The need for a transparent, ethical, and successful relationship between academic scientists and the pharmaceutical industry: a view of the Group for the Respect of Ethics and Excellence in Science (GREES).
Bruyère, Olivier ; ; et al
in Osteoporosis International (2010), 21(5), 713-22
This paper provides recommendations for fair and unbiased relationship between academic scientists and the pharmaceutical industry. INTRODUCTION: Real or perceived problems in the relationship between ... [more ▼]
This paper provides recommendations for fair and unbiased relationship between academic scientists and the pharmaceutical industry. INTRODUCTION: Real or perceived problems in the relationship between academics and the industry have been the subject of much recent debate. It has been suggested that academic clinicians should sever all links with the industry-a view that is rarely challenged. METHODS: Academic experts and members of the pharmaceutical industry were invited to an expert consensus meeting to debate this topic. This meeting was organized by the Group for the Respect of Ethics and Excellence in Science. Conflict of interest, competing interest, right and duties of academic scientist, authorship, and staff and student education were discussed. RESULTS: Guidelines for a transparent, ethical, strong, and successful partnership between the academic scientist and the pharmaceutical industry have been provided. CONCLUSIONS: The Group support interactions between the industry and clinicians provided that it is transparent and ethical. [less ▲]Detailed reference viewed: 24 (9 ULg)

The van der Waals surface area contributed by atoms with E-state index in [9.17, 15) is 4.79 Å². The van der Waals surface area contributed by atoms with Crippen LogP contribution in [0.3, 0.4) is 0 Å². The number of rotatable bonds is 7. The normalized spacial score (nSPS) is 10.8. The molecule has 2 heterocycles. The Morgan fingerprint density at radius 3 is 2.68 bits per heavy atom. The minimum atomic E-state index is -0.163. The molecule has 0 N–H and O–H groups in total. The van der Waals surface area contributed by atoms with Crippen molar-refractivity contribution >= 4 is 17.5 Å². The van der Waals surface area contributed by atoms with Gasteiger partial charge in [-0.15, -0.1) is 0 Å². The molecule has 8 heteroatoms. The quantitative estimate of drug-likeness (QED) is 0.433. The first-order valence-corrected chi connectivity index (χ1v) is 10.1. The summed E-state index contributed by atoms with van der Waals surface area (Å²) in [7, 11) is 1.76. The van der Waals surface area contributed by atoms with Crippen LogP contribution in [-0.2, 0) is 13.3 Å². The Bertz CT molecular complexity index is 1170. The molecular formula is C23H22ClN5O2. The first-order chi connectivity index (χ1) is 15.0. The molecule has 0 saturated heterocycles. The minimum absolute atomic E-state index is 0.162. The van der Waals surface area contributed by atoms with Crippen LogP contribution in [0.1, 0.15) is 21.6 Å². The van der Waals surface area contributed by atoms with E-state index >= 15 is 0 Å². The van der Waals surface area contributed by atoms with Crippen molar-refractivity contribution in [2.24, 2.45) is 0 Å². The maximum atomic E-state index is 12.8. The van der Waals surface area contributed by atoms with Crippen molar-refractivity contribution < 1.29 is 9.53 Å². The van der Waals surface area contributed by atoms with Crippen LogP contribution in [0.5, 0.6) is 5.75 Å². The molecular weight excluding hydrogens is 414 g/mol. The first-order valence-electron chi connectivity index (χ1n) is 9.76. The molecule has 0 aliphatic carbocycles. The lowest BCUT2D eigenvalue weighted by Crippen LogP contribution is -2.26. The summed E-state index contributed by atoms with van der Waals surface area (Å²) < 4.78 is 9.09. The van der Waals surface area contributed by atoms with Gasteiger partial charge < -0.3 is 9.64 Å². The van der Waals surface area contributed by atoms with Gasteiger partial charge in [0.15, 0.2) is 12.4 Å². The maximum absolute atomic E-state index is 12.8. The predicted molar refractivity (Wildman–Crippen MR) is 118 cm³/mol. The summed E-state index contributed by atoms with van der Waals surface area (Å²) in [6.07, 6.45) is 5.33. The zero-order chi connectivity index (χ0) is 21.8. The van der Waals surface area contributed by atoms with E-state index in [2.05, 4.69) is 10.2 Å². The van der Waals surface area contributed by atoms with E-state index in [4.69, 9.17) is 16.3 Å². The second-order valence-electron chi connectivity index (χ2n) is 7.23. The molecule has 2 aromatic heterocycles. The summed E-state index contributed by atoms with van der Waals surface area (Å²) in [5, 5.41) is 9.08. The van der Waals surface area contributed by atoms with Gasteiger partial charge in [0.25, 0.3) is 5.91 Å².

Effect of parathyroid hormone (1-34) on fractures and bone mineral density in postmenopausal women with osteoporosis.
; ; et al
in New England Journal of Medicine [=NEJM] (2001), 344(19), 1434-41
BACKGROUND: Once-daily injections of parathyroid hormone or its amino-terminal fragments increase bone formation and bone mass without causing hypercalcemia, but their effects on fractures are unknown ... [more ▼]
BACKGROUND: Once-daily injections of parathyroid hormone or its amino-terminal fragments increase bone formation and bone mass without causing hypercalcemia, but their effects on fractures are unknown. METHODS: We randomly assigned 1637 postmenopausal women with prior vertebral fractures to receive 20 or 40 microg of parathyroid hormone (1-34) or placebo, administered subcutaneously by the women daily. We obtained vertebral radiographs at base line and at the end of the study (median duration of observation, 21 months) and performed serial measurements of bone mass by dual-energy x-ray absorptiometry. RESULTS: New vertebral fractures occurred in 14 percent of the women in the placebo group and in 5 percent and 4 percent, respectively, of the women in the 20-microg and 40-microg parathyroid hormone groups; the respective relative risks of fracture in the 20-microg and 40-microg groups, as compared with the placebo group, were 0.35 and 0.31 (95 percent confidence intervals, 0.22 to 0.55 and 0.19 to 0.50). New nonvertebral fragility fractures occurred in 6 percent of the women in the placebo group and in 3 percent of those in each parathyroid hormone group (relative risk, 0.47 and 0.46, respectively [95 percent confidence intervals, 0.25 to 0.88 and 0.25 to 0.861). As compared with placebo, the 20-microg and 40-microg doses of parathyroid hormone increased bone mineral density by 9 and 13 more percentage points in the lumbar spine and by 3 and 6 more percentage points in the femoral neck; the 40-microg dose decreased bone mineral density at the shaft of the radius by 2 more percentage points. Both doses increased total-body bone mineral by 2 to 4 more percentage points than did placebo. Parathyroid hormone had only minor side effects (occasional nausea and headache). CONCLUSIONS: Treatment of postmenopausal osteoporosis with parathyroid hormone (1-34) decreases the risk of vertebral and nonvertebral fractures; increases vertebral, femoral, and total-body bone mineral density; and is well tolerated. The 40-microg dose increased bone mineral density more than the 20-microg dose but had similar effects on the risk of fracture and was more likely to have side effects. [less ▲]Detailed reference viewed: 9 (4 ULg)